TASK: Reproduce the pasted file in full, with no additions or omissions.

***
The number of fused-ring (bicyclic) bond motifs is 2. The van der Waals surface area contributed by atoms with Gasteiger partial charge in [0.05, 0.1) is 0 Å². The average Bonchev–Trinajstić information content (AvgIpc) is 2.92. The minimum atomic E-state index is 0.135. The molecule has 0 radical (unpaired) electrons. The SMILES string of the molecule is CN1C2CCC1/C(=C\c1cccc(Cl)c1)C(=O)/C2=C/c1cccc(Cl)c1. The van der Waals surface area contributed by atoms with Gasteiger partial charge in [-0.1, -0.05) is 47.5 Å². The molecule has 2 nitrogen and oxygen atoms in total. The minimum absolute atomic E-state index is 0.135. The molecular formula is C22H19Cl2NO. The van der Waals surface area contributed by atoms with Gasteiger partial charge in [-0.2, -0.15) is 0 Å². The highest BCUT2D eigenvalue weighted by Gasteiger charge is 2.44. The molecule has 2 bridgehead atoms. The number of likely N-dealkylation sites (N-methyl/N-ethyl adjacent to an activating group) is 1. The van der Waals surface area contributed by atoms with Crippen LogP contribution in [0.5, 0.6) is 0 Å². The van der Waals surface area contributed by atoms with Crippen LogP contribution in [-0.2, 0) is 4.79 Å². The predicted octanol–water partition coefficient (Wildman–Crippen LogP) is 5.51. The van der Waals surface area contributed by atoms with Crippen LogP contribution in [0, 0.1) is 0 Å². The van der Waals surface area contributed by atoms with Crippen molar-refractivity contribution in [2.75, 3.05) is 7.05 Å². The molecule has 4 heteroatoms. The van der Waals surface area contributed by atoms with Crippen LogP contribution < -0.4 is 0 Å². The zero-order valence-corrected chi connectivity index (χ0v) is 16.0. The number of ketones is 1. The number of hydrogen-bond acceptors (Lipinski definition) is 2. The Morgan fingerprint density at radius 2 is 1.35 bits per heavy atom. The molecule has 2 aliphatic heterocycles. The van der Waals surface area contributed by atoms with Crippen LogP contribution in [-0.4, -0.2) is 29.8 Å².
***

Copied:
The number of fused-ring (bicyclic) bond motifs is 2. The van der Waals surface area contributed by atoms with Gasteiger partial charge in [0.05, 0.1) is 0 Å². The average Bonchev–Trinajstić information content (AvgIpc) is 2.92. The minimum atomic E-state index is 0.135. The molecule has 0 radical (unpaired) electrons. The SMILES string of the molecule is CN1C2CCC1/C(=C\c1cccc(Cl)c1)C(=O)/C2=C/c1cccc(Cl)c1. The van der Waals surface area contributed by atoms with Gasteiger partial charge in [-0.1, -0.05) is 47.5 Å². The molecule has 2 nitrogen and oxygen atoms in total. The minimum absolute atomic E-state index is 0.135. The molecular formula is C22H19Cl2NO. The van der Waals surface area contributed by atoms with Gasteiger partial charge in [-0.2, -0.15) is 0 Å². The highest BCUT2D eigenvalue weighted by Gasteiger charge is 2.44. The molecule has 2 bridgehead atoms. The number of likely N-dealkylation sites (N-methyl/N-ethyl adjacent to an activating group) is 1. The van der Waals surface area contributed by atoms with Crippen LogP contribution in [0.5, 0.6) is 0 Å². The van der Waals surface area contributed by atoms with Crippen LogP contribution in [-0.2, 0) is 4.79 Å². The predicted octanol–water partition coefficient (Wildman–Crippen LogP) is 5.51. The van der Waals surface area contributed by atoms with Crippen LogP contribution in [0, 0.1) is 0 Å². The van der Waals surface area contributed by atoms with Crippen molar-refractivity contribution in [2.75, 3.05) is 7.05 Å². The molecule has 4 heteroatoms. The van der Waals surface area contributed by atoms with Crippen LogP contribution < -0.4 is 0 Å². The zero-order valence-corrected chi connectivity index (χ0v) is 16.0. The number of ketones is 1. The number of hydrogen-bond acceptors (Lipinski definition) is 2. The Morgan fingerprint density at radius 2 is 1.35 bits per heavy atom. The molecule has 2 aliphatic heterocycles. The van der Waals surface area contributed by atoms with Crippen LogP contribution in [-0.4, -0.2) is 29.8 Å².